Are you ready? Ready for what? Winter snow and ice to disappear for another year? Ready to have warmer temperatures so you can enjoy the outdoors? Ready to prepare the garden bed? Ready for spring?
We are here at the Rick’s Ranch/Midwest Homestead garden is waiting for my hands in it’s dirt. The pigs are busy eating weed roots, clearing the garden plots and providing it with natural, organic fertilizer. We’ve had so many seed catalogs come in this year that it’s actually given me a headache trying to keep up with what we wanted to order, needed to order for our seed sales business and for our homestead. We have wish lists, need lists, ” have to have it or the homestead won’t survive lists”. Never mind that the snow is still 8 inches deep in some places. The sun is shining, it’s well above freezing, and the adrenalin is pumping in anticipation of this year’s gardens.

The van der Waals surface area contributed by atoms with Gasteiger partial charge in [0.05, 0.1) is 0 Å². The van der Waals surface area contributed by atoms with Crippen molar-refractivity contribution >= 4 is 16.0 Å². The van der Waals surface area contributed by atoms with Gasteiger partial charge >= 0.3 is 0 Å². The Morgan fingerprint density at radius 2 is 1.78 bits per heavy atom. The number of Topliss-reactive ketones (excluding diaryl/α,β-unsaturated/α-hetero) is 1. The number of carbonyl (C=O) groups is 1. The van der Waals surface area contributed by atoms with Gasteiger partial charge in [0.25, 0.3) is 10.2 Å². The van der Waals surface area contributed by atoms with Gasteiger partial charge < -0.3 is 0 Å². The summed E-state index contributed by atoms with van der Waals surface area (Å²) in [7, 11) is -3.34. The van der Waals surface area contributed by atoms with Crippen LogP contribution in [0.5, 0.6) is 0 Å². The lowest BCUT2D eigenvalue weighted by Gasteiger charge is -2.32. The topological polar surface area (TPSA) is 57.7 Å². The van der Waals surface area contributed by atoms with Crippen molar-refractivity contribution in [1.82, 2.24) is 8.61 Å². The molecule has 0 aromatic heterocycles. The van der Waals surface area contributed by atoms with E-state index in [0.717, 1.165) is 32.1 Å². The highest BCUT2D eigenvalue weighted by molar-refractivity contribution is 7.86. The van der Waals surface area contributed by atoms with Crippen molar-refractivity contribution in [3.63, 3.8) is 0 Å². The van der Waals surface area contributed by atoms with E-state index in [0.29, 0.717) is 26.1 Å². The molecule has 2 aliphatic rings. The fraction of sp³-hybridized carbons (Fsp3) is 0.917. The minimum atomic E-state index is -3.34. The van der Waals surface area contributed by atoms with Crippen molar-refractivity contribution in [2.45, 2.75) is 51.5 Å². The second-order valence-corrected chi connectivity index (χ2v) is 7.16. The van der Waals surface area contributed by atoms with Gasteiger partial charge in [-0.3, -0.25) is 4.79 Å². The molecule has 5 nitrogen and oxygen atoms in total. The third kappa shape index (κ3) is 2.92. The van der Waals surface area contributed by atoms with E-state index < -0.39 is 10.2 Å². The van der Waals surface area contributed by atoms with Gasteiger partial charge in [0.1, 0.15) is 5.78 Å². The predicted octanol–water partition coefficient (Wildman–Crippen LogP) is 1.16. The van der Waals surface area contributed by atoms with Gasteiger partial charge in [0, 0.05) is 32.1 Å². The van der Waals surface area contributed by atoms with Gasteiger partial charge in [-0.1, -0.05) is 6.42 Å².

It’s time to pull the portable greenhouses in, clean them, and ready the seed start trays for planting. Wash, disinfect, air dry. It’s an annual event that most times takes place in our bathroom, under the spray of the shower head. Hopefully this spring the greenhouse will be completed and these chores can be taken outdoors, where they rightfully belong. And, it’s time to take note of which seeds we have, and teaching others, how to best pre-treat seeds for optimal germination and growth.
Unlike the seeds of annuals, lots of perennial seeds require a period of moist cold (cold stratification) before they will germinate. In the wild, this occurs naturally by the wind scattering the seed, animals carrying the seeds on their feathers or coats then the seed is covered with grass, weeds and leaves and finally cold temperatures and/or snow. Without this natural process, many seeds simply will not germinate. It is called Mother Earth’s Cycle of Life. It’s continued from the very beginning, and shall continue until the end of days if allowed.